Amerika

How to read between the lines

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There are facts, and then there are interpretations, and then there are complete sets of facts. This idea will disturb you because you are trained to think in binaries, where on/off are the only options. They tell us this is the influence of technology, but more likely it is an older corruption that causes this.

Great power can be had by those who represent truth. If that “truth” is constructed so that it must fit through the interpretive demands of an ideology, it will carefully filter out certain facts and yet still seem true, in that binary state of on or off. This is why our society fears the idea that truth occurs in degrees, a condition called esotericism.

When approaching the industry — generally heavily invested by multinational corporations — that is media, one must then consider what is being published: a product, designed to produce both an audience and a need for other products, which represents the facts in such a way that does not offend either audience or advertisers. We are now far from truth-land and into thinly disguised advertising.

Looking at the media today, it becomes clear that any reading of this propagandistic nonsense requires a careful eye to look for what is not present, or as it was called in the past, “reading between the lines.” Witness this story about the Walter Scott shooting by Michael Slager:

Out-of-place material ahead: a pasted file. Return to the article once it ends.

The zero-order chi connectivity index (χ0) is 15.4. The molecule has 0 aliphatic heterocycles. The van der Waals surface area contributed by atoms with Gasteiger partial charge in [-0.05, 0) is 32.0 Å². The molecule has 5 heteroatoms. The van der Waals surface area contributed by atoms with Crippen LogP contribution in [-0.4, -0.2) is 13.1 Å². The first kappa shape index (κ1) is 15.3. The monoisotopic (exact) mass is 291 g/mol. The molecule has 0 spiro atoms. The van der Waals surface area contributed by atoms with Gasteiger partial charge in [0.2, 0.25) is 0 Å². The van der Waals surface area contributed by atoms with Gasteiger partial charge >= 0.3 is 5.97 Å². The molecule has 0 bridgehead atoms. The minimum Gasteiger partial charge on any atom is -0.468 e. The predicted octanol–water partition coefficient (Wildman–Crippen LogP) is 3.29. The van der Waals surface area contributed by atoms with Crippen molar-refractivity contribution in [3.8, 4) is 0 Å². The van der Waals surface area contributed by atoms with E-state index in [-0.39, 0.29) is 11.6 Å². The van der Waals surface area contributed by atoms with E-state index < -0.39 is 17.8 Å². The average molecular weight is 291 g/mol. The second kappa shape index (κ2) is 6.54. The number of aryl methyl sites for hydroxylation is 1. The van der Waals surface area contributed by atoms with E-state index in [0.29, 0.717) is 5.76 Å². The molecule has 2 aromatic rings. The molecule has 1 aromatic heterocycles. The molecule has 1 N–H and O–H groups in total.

In a police dashboard camera video published by the local Post and Courier newspaper on Monday, Slager can be heard laughing after the shooting and telling a fellow officer his adrenaline was “pumping”.

What else was said? Did someone ask him a question? Or did he just offer this up? “Can be heard” is the equivalent of editing a tape. He may have been weeping for 99% of it, got hysterical in 1%, and then we hear about how he was laughing.

Why do they not clarify this?

Scott’s death reignited a public outcry over police treatment of minorities that flared last year after the killings of unarmed black men in Ferguson, Missouri, New York City, and elsewhere.

Whose outcry? How many? Where? And what were these peoples’ qualifications as important judges of such things? Was this actually widespread, or a few thousand people on Twitter? What defines an “outcry”?

Also not answered.

North Charleston fired Slager last week after he was charged with murder. A cellphone video showed him shooting at Scott’s back eight times as he ran away.

Why don’t we get the blow-by-blow? What else did the video show? Is there an attempt to remove context here? It sounds like the following happened: he pulled a man over, the man ran away, he shot him.

If the situation is more complicated than that, this journalistic story is fraudulent.

The Post and Courier also reported that Pierre Fulton, who was riding in Scott’s car during the stop, said he didn’t know why Scott fled, but defended his friend.